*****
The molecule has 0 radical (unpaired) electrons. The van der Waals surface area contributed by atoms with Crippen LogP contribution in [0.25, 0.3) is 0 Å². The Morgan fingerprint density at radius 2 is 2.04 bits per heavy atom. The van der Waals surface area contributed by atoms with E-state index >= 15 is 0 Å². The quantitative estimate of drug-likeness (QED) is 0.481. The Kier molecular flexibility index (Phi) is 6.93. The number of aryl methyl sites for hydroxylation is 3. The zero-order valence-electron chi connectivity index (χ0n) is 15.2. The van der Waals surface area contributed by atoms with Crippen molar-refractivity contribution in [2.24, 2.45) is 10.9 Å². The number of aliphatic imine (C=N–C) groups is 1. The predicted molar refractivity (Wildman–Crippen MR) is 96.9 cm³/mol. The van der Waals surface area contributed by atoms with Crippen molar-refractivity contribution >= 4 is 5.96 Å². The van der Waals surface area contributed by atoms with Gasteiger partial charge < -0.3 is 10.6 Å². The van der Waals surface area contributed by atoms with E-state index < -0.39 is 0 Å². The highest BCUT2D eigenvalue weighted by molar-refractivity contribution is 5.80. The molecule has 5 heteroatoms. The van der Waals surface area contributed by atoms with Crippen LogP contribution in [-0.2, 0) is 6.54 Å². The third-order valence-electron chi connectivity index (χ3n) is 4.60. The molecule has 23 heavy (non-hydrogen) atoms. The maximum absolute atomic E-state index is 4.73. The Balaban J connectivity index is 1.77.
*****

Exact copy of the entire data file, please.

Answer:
The molecule has 0 radical (unpaired) electrons. The van der Waals surface area contributed by atoms with Crippen LogP contribution in [0.25, 0.3) is 0 Å². The Morgan fingerprint density at radius 2 is 2.04 bits per heavy atom. The van der Waals surface area contributed by atoms with E-state index >= 15 is 0 Å². The quantitative estimate of drug-likeness (QED) is 0.481. The Kier molecular flexibility index (Phi) is 6.93. The number of aryl methyl sites for hydroxylation is 3. The zero-order valence-electron chi connectivity index (χ0n) is 15.2. The van der Waals surface area contributed by atoms with Crippen molar-refractivity contribution in [2.24, 2.45) is 10.9 Å². The number of aliphatic imine (C=N–C) groups is 1. The predicted molar refractivity (Wildman–Crippen MR) is 96.9 cm³/mol. The van der Waals surface area contributed by atoms with Crippen molar-refractivity contribution >= 4 is 5.96 Å². The van der Waals surface area contributed by atoms with Gasteiger partial charge < -0.3 is 10.6 Å². The van der Waals surface area contributed by atoms with E-state index < -0.39 is 0 Å². The highest BCUT2D eigenvalue weighted by molar-refractivity contribution is 5.80. The molecule has 5 heteroatoms. The van der Waals surface area contributed by atoms with Crippen LogP contribution in [-0.2, 0) is 6.54 Å². The third-order valence-electron chi connectivity index (χ3n) is 4.60. The molecule has 23 heavy (non-hydrogen) atoms. The maximum absolute atomic E-state index is 4.73. The Balaban J connectivity index is 1.77.